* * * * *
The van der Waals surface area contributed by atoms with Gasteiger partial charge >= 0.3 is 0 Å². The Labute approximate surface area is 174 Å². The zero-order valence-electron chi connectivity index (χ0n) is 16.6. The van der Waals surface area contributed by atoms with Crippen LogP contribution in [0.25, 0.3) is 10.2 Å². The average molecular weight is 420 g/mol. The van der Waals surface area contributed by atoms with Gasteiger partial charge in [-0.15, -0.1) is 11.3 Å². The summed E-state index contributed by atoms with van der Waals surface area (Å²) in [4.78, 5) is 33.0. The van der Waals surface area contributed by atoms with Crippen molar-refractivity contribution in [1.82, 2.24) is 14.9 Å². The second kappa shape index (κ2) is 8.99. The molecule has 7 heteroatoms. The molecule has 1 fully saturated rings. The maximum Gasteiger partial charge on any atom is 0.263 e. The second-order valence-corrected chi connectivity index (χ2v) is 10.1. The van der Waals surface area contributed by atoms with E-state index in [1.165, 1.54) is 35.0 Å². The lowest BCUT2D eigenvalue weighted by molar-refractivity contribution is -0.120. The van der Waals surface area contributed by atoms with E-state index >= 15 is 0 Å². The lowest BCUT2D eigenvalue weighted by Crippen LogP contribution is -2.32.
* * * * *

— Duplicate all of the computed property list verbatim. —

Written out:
The van der Waals surface area contributed by atoms with Gasteiger partial charge >= 0.3 is 0 Å². The Labute approximate surface area is 174 Å². The zero-order valence-electron chi connectivity index (χ0n) is 16.6. The van der Waals surface area contributed by atoms with Crippen LogP contribution in [0.25, 0.3) is 10.2 Å². The average molecular weight is 420 g/mol. The van der Waals surface area contributed by atoms with Gasteiger partial charge in [-0.15, -0.1) is 11.3 Å². The summed E-state index contributed by atoms with van der Waals surface area (Å²) in [4.78, 5) is 33.0. The van der Waals surface area contributed by atoms with Crippen molar-refractivity contribution in [1.82, 2.24) is 14.9 Å². The second kappa shape index (κ2) is 8.99. The molecule has 7 heteroatoms. The molecule has 1 fully saturated rings. The maximum Gasteiger partial charge on any atom is 0.263 e. The second-order valence-corrected chi connectivity index (χ2v) is 10.1. The van der Waals surface area contributed by atoms with E-state index in [1.165, 1.54) is 35.0 Å². The lowest BCUT2D eigenvalue weighted by molar-refractivity contribution is -0.120. The van der Waals surface area contributed by atoms with E-state index >= 15 is 0 Å². The lowest BCUT2D eigenvalue weighted by Crippen LogP contribution is -2.32.